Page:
Did you know that a hamburger at McDonald’s used to cost a quarter?
When I was a little kid that fact fascinated me when I read it in an old trivia book. The idea that you could essentially go out for a family meal for a dollar was a novelty and at a time when a hamburger went for around six bucks, $8 if you wanted fries and a drink, if I recall right.
As I’ve grown older I’ve come to understand just how much inflation can impact everyday people. When I first bought my car from my parents in 2018 it only cost me $60 to fill up the tank. Nowadays I’m lucky if I pay $80.
Likewise, groceries prices have only risen since I started buying my own food. A trip to Save-on-Foods the other day cost me $250. Granted, I had some cleaning supplies to buy but that was still a lot of money to spend.
I can’t even imagine how much families with young children are having to spend right now. There’s little wonder why so many rely on the 100 Mile House Food Bank Society to make ends meet. Between the cost of housing, gas and food, people have been squeezed hard over the last few months.
In 2022, according to BC Stats Consumer Price Index, the province saw an average inflation rate of 6.9 per cent compared with prices in December 2021. The cost of food went up an average of 9.5 per cent, the cost of shelter (housing) by 7.1 per cent and the price of transportation 7.6 per cent. The rate of inflation was the highest B.C. has seen in 40 years.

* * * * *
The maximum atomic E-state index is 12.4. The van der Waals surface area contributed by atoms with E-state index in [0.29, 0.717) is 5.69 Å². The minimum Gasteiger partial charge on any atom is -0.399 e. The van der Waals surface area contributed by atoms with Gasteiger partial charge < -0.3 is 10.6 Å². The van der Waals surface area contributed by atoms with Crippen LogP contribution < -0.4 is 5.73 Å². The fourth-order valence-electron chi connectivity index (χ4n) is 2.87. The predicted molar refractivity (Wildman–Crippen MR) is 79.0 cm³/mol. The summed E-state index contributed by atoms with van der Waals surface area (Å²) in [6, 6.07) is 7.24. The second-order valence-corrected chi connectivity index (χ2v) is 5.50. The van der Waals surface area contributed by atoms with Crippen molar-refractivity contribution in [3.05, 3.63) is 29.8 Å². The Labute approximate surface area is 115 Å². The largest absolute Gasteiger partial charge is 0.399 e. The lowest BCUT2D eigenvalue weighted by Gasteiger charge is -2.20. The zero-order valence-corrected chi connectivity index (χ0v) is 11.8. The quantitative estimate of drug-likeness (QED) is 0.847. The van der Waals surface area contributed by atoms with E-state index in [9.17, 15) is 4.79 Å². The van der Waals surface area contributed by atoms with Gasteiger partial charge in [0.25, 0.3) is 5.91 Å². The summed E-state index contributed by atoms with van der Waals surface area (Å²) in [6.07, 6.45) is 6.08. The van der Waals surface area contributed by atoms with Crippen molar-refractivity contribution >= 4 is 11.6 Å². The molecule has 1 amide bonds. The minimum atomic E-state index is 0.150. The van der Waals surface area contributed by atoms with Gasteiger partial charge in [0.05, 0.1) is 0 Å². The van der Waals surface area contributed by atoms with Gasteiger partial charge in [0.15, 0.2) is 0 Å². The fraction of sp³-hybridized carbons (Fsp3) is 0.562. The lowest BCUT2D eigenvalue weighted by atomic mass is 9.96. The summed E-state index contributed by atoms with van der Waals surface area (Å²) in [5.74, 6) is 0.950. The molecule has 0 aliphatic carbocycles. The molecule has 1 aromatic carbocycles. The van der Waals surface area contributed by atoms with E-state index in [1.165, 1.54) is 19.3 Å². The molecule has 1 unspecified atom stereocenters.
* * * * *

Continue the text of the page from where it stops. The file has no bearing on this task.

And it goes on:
Something I have questioned in recent years is why we have commodified so many things we need to survive. It’s true that not everyone needs an expensive car, fancy clothes and other luxuries. But without food, water and shelter, we die.
Affordable, or dare I say, free options, should be more readily available. Rather than placing the burden solely on food banks and mental health services, it may be time for the government just to provide these basic necessities.
With signs of a global recession on the way now would be the time to consider how these programs might be structured and funded. Because whether or not prices will fall in 100 Mile House or not, we all know that hamburger is going to keep costing us more.
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